If you’re undecided, consider these two things. First, which size banjo looks more visually appealing to you? This is an important factor in choosing a banjo you will enjoy holding, playing and sharing with others. Second, consider what types of settings you expect to find yourself performing in.
If you expect to play mainly small settings or for personal pleasure, consider our 10″ Music City Belle model. If you’re playing concerts, larger gatherings, or jam sessions, consider the 11″ Broadway or 12″ Cumberland model. If you’re after a deeper song for your soul or next recording project, the 13″ Governor model is a good choice.
Bottom line, our best advice is to get one of each!
A great question with a fairly subjective answer. In our opinion, some of the biggest factors are:
Style and Position of String Attack – From mellow to snappy, the way you play a banjo, how you strike the strings, and where you strike the strings has an incredible and endlessly variable affect on the tone.
Head Tension – In general, the tighter the head, the brighter and clearer the sound and vice versa.
Rim Size – In general, the larger the rim, the deeper and more resonant tones you can produce.
String Choice – There is a huge difference in sound between gut (more mellow) and steel (more ringy) strings.
Head Choice – Usually, natural skin heads have a more “thumpy” sound, compared to the “ring” of synthetic heads.
Bridge location – A banjo designed with a bridge located closer to the tailpiece sounds brighter than the same banjo designed for a bridge located closer to the center of the rim. (Our banjos are designed for a bridge location a bit closer to the center to help complement the mellow flavor of our integral wood tone rings.)
To a lesser degree, other factors such as wood choice, nut material, string gauges and neck angle also affect the tone.
A banjo is a hearty instrument that only asks a little from you. Avoid storing it in humidity or temperature extremes. Damp basements or hot cars are never good.
Wipe the strings down after each time you play, and change strings at least a couple times each year to help keep the sound clear and bright.
Put a light pencil mark at the bridge location, so you can quickly re-position it if and when it gets bumped out of place.
Check your tension nuts from time to time to make sure they’re snug and the head is tight. If you have a natural skin head, you may need to adjust tension nuts more often. The head will loosen in humid conditions and tighten in dry conditions. Though this phenomenon lessens over time as the head stretches and seasons, it is something you will learn to readily recognize and quickly adjust. You can also carry a couple of taller bridges to swap out in unusually humid playing conditions.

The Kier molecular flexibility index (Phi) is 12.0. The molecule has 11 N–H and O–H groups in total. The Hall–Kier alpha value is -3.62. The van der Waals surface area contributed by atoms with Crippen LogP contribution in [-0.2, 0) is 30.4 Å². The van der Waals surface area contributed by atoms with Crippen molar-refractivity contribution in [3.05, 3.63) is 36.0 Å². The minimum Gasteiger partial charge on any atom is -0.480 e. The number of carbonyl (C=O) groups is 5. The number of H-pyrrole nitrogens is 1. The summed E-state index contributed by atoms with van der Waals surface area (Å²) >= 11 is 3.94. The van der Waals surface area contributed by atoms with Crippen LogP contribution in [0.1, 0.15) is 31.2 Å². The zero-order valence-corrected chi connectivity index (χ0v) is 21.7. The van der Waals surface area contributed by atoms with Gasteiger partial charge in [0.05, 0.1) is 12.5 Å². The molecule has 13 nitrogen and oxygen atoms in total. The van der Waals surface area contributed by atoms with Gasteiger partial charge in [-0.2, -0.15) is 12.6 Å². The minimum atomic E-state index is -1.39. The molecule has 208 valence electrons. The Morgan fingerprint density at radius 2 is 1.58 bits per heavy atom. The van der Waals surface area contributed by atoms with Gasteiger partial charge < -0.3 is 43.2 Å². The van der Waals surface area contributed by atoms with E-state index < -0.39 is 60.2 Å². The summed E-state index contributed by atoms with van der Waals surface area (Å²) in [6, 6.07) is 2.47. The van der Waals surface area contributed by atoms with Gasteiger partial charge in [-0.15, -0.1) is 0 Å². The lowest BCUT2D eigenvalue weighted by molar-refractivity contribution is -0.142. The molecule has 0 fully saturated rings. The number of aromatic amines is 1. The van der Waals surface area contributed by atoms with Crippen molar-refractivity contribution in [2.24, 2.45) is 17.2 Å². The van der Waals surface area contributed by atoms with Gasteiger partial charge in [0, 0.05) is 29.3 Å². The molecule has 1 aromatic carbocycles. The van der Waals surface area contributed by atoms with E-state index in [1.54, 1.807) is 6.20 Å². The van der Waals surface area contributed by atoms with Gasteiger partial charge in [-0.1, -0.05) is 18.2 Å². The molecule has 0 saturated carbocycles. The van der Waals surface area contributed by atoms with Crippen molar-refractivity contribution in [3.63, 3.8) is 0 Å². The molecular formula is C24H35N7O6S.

The natural beeswax finish was applied with a hi-temp heat gun, allowing the wax to penetrate into the surface of the wood. It is quite durable, but from time to time you will want to freshen it up to help keep it looking its best.
High humidity or moisture droplets can sometimes lead to faded or milky areas in the finish. These can be buffed out by hand with a soft cotton or t-shirt rag using our Banjo Wax, – a mixture of natural beeswax and coconut oil.
One really great thing about the beeswax finish is handling touch-ups. If your banjo gets scuffed or scratched, you can lightly sand or buff out the scratch with extra fine grit paper or steel wool, reapply some beeswax, then buff it out. The new finish will blend perfectly with the old.
If you are picking up your banjo locally, you are welcome to buy a case from us, but you don’t have to do so. If we are shipping your banjo, you will need to buy a case from us to help insure safe packing and delivery.
In today’s hi-tech world, there are several great online options for learning a variety of styles; just ask the Google. You can also do some research for old-time string music clubs or jam sessions in your area, – always a great group of people eager to welcome newcomers and encourage them along.
Many purists may disagree, but our opinion is an open back banjo can and does add great flavor to any style of music, from jazz and classical to old-time roots or modern rock. The issue with bluegrass music is that an open-back banjo will not project as loud as the industry standard resonator-back banjo, which many consider a defining characteristic of the bluegrass music genre.